Monday, January 23, 2017

MORE SIGHTSEEING IN EL PASO, TX

Saturday, January 21 – It is rainy, windy, and pretty chilly here in El Paso, Texas. Winds on our weather station were registering 26 mph with gusts of 38 mph. Coupled with the rain and low temperatures, it wasn't the greatest day for sightseeing. Regardless, we have things to do and places to see! (click on any photo to enlarge it)

Our first visit this morning was the Chamizal National Memorial.

Chamizal National Memorial.

The Memorial celebrates the peaceful settlement of a dispute over the international boundary at El Paso, Texas and Cidad Juarez, Mexico. After decades of arguing about who owned a piece of land shaped and reshaped by the meandering Rio Grande river, the question was finally settled by diplomacy and technology. The river was diverted to a concrete channel for four and a half miles, forming a permanent border between the two nations.

We took this photo from the scenic road in El Paso.Chamizal National Memorial.

The Memorial Visitor's Center is small and takes less than 30 minutes to tour. We started with a short video and then walked through the displays (mostly photograph) reading about the disputed land and how it was settled peacefully. We really enjoyed the Memorial and would recommend it to our traveling friends. The Department of Transportation did an excellent job with this museum.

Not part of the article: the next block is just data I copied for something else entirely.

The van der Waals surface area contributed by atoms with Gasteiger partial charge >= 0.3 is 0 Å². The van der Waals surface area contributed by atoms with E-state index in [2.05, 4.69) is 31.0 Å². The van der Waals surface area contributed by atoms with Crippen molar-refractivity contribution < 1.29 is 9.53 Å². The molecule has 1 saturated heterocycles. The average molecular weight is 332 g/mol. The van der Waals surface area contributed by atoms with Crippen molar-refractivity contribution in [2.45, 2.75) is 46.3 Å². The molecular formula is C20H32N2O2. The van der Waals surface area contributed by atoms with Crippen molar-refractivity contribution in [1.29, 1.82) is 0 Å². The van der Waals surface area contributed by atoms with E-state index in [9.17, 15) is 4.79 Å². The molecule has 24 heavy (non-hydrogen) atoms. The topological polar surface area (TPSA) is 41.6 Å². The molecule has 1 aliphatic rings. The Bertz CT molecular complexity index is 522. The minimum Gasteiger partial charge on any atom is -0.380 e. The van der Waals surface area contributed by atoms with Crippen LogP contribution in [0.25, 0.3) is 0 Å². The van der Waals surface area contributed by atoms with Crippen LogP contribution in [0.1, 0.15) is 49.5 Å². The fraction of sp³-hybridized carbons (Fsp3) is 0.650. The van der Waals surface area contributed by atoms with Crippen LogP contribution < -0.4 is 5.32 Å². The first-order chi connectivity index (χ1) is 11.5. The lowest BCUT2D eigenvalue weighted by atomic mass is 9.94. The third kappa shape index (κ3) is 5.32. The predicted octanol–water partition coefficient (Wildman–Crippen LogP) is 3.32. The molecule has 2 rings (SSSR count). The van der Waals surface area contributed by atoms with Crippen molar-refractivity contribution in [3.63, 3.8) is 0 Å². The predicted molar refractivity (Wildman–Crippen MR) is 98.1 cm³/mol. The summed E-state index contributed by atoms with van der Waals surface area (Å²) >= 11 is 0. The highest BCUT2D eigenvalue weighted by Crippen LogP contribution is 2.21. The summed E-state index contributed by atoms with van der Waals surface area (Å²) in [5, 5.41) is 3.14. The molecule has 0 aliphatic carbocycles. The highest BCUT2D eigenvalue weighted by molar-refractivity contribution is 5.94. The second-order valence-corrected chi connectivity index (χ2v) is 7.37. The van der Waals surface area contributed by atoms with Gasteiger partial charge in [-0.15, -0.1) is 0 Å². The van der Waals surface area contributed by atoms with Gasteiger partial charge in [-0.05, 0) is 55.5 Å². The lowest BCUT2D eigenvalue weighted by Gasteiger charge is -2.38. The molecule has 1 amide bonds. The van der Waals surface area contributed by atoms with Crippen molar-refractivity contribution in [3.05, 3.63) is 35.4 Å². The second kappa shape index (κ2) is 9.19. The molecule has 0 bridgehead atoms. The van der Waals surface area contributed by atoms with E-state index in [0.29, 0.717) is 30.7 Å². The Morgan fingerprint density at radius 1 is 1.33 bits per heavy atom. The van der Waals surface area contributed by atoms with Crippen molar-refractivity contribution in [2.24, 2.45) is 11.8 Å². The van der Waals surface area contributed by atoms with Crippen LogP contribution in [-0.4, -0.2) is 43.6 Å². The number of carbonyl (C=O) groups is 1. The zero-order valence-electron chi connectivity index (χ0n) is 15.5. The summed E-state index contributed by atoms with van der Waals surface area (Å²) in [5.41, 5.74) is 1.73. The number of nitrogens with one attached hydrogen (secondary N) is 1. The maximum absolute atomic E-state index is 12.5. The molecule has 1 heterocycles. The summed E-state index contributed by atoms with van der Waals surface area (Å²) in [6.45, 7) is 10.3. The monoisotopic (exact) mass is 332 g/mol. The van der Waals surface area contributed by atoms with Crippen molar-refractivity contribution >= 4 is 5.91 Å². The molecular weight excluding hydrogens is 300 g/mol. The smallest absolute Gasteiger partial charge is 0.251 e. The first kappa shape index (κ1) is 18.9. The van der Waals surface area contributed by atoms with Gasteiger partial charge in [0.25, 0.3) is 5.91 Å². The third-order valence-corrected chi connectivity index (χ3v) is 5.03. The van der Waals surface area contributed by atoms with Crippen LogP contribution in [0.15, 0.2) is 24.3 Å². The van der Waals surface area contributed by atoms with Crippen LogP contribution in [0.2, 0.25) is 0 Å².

Chamizal National Memorial.

Chamizal National Memorial.

Chamizal National Memorial.

Chamizal National Memorial.

Marking the boundary required the surveyors to locate points dictated by the Treaty. Without modern technology, they verified longitude and latitude from the moon and star positions.

Chamizal National Memorial.

The Bridge of the Americas was built between El Paso of the The United States and Cidad Juarez, Mexico. So busy is the port of entry, the two cities feel more like one metropolis.

Cidad Juarez, Mexico

Next up was the El Paso Mission Trail tour. The tour consists of three missions – Ysleta Mission, Socorro Mission, and San Elizario Chapel. We stopped at the Trail Visitor's Center. Even though the Internet said they were open on Saturdays, the sign on the door indicated it was closed on weekends.

The first chapel we visited, the Mission Ysleta, was also closed due to reconstruction. The gentleman in the lobby said the remodeling was complete, but they were having difficulty getting an occupancy certificate from the city. We took pictures outside and headed to the Socorro Mission.

Mission Ysleta

MIssion Ysleta

The Mission Socorro was open, and we found it quite beautiful. Paul especially found the ceiling interesting and very attractive. Old timbers with a “reed” style covering. The flooring also caught his eye as unique. Adobe pavers cover the entire floor of the church. Marsha enjoyed the religious statues, and the beautiful alter and side alters. We enjoyed this Mission immensely.

Mission Socorro

Mission Socorro

Gorgeous ceiling.
Mission Socorro

Mission Socorro

Mission Socorro

Mission Socorro

The third and final mission was the San Elizario Chapel. Unfortunately, we found it closed due to reconstruction. Again, we took exterior photos and moved on. Not a great tour with two out of three missions closed, but hopefully the construction will result in a wonderful tour in the future.